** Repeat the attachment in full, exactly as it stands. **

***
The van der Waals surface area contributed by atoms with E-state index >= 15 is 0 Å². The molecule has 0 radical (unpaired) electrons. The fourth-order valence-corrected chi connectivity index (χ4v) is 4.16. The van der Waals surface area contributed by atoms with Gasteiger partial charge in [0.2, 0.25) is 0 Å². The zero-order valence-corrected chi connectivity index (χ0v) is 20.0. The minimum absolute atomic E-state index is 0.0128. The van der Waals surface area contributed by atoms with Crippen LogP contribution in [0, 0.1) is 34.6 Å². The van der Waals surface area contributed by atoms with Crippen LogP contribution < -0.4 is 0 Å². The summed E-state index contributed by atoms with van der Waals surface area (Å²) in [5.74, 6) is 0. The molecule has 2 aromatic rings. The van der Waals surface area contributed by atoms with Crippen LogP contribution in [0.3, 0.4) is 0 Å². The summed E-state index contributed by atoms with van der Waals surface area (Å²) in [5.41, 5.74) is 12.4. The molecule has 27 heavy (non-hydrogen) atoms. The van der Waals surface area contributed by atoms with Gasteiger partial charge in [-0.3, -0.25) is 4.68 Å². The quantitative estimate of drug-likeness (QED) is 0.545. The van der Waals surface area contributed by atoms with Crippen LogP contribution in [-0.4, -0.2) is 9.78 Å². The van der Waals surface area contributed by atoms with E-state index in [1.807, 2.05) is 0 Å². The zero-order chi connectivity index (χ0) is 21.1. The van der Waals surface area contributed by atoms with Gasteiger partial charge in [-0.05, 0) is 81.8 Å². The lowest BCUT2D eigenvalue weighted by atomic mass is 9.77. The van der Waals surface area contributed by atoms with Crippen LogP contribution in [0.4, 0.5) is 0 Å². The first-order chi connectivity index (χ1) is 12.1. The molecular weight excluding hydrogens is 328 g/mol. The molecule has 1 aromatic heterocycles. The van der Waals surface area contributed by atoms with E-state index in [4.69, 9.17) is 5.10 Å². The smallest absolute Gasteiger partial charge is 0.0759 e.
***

The van der Waals surface area contributed by atoms with E-state index >= 15 is 0 Å². The molecule has 0 radical (unpaired) electrons. The fourth-order valence-corrected chi connectivity index (χ4v) is 4.16. The van der Waals surface area contributed by atoms with Gasteiger partial charge in [0.2, 0.25) is 0 Å². The zero-order valence-corrected chi connectivity index (χ0v) is 20.0. The minimum absolute atomic E-state index is 0.0128. The van der Waals surface area contributed by atoms with Crippen LogP contribution in [0, 0.1) is 34.6 Å². The van der Waals surface area contributed by atoms with Crippen LogP contribution < -0.4 is 0 Å². The summed E-state index contributed by atoms with van der Waals surface area (Å²) in [5.74, 6) is 0. The molecule has 2 aromatic rings. The van der Waals surface area contributed by atoms with Crippen LogP contribution in [0.3, 0.4) is 0 Å². The summed E-state index contributed by atoms with van der Waals surface area (Å²) in [5.41, 5.74) is 12.4. The molecule has 27 heavy (non-hydrogen) atoms. The van der Waals surface area contributed by atoms with Gasteiger partial charge in [-0.3, -0.25) is 4.68 Å². The quantitative estimate of drug-likeness (QED) is 0.545. The van der Waals surface area contributed by atoms with Crippen LogP contribution in [-0.4, -0.2) is 9.78 Å². The van der Waals surface area contributed by atoms with E-state index in [1.807, 2.05) is 0 Å². The zero-order chi connectivity index (χ0) is 21.1. The van der Waals surface area contributed by atoms with Gasteiger partial charge in [-0.05, 0) is 81.8 Å². The lowest BCUT2D eigenvalue weighted by atomic mass is 9.77. The van der Waals surface area contributed by atoms with Crippen LogP contribution in [0.4, 0.5) is 0 Å². The first-order chi connectivity index (χ1) is 12.1. The molecular weight excluding hydrogens is 328 g/mol. The molecule has 1 aromatic heterocycles. The van der Waals surface area contributed by atoms with E-state index in [4.69, 9.17) is 5.10 Å². The smallest absolute Gasteiger partial charge is 0.0759 e.